The two burgeoning Ebola outbreaks in the Democratic Republic of the Congo and Guinea require swift action “to avoid catastrophic consequences,” White House press secretary Jen Psaki said Tuesday.
It is the first official White House statement on the recurrence of Ebola in the two African countries. Psaki said President Joe Biden had been briefed on the situation in Central and West Africa.
“While the world is plagued by the ongoing COVID-19 pandemic, Ebola has re-emerged in both Central and West Africa at the same time. The world cannot afford to go the other way,” Psaki wrote in the statement. “We must do everything in our power to respond quickly, effectively and by reasonable means to stop these outbreaks before they turn into large-scale epidemics.”
The World Health Organization announced last week that it had confirmed new cases of Ebola in Butembo, a city in North Kivu Province in the Democratic Republic of the Congo. The city was an epicenter of the world’s second largest Ebola outbreak, which was declared over in June. WHO officials said Friday they would transport vaccines to the hard-to-reach city and try to contain the highly deadly disease before it spreads widely.
Regardless, Guinea officials confirmed the reappearance of Ebola in N’Zerekore in southern Guinea over the weekend. The West African nation declared an Ebola epidemic on Sunday after at least three people died and four more were infected with the disease. The neighboring countries of Sierra Leone and Liberia have put their citizens on alert.
In contrast to the highly infectious coronavirus, which can be transmitted by people without symptoms, it is believed that Ebola spreads mainly through people who are already visibly ill. The virus spreads through direct contact with the blood or body fluids of people who are sick or have died of the disease, according to the U.S. Centers for Disease Control and Prevention.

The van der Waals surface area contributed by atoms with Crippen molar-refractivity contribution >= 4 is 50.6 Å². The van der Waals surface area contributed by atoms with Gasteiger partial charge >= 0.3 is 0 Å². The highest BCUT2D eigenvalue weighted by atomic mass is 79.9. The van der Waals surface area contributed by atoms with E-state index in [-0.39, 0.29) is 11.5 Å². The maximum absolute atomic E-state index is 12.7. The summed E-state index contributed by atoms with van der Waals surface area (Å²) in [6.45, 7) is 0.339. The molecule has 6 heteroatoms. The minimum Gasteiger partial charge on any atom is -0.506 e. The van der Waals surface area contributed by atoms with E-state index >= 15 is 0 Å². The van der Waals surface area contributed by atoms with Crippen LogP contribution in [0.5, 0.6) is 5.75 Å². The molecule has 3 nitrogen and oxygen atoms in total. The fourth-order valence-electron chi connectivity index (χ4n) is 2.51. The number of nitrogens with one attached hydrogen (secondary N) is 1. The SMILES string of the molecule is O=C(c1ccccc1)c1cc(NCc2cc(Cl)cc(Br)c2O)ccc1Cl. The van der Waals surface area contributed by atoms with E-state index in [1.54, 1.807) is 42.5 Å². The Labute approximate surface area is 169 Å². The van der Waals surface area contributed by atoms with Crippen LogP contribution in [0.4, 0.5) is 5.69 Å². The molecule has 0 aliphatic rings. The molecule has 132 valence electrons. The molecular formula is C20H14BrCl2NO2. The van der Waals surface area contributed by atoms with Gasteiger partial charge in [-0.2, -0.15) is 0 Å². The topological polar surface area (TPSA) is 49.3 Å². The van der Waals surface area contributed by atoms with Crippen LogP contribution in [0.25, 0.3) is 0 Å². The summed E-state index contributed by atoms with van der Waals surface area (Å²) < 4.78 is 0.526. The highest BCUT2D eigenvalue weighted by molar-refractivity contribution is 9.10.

Ebola has an average death rate of 50% which, according to the WHO, can vary depending on the outbreak.
Psaki said US National Security Advisor Jake Sullivan spoke with ambassadors from Guinea, the Democratic Republic of the Congo, Sierra Leone and Liberia on Tuesday “to convey the United States’ readiness to work closely with these countries”.
“Mr. Sullivan highlighted President Biden’s commitment to lead the United States to strengthen health security and create better systems to prevent, detect and respond to health emergencies,” said Psaki. “Outbreaks require a quick and overwhelming response to avoid disastrous consequences.”
The recurrence of Ebola in Guinea and the Democratic Republic of the Congo has hit global health specialists particularly hard, as these countries have the two worst Ebola outbreaks in history. The outbreak in the Democratic Republic of the Congo, declared in June, lasted nearly two years. At the time of the end, there were a total of 3,481 cases and 2,299 deaths, according to WHO.
The infamous Ebola outbreak in West Africa began in Guinea in 2014 before spreading across land borders to Sierra Leone and Liberia, according to WHO. By the end of 2016, there were more than 28,000 cases, including over 11,000 deaths, according to the WHO.
“Since the 2014 Ebola epidemic in West Africa, the United States has sought to increase and prioritize health security support with partners under the global health security agenda and with strong support from Congress,” Psaki added Tuesday. “We cannot afford to take our foot off the gas – even in the fight against COVID, we must ensure the capacity and funding of health security worldwide.”
During the Ebola outbreak in West Africa, the US CDC confirmed 11 cases of Ebola in the US, mostly among medical professionals who had traveled to Africa to help with the response. Dr. Syra Madad, senior director of the system-wide program for specific pathogens at New York City Health + Hospitals, told CNBC on Tuesday that the city was working to ensure that its outbreak response protocols are up to date.
“Every time an epidemic is reported, at least in New York City – we know we are a travel center – we need to make sure our people are up to date on skills [personal protective equipment] and identify these patients, “she said in a telephone interview.” There’s a big mess just to make sure the concept of the operation plan is dusted off. “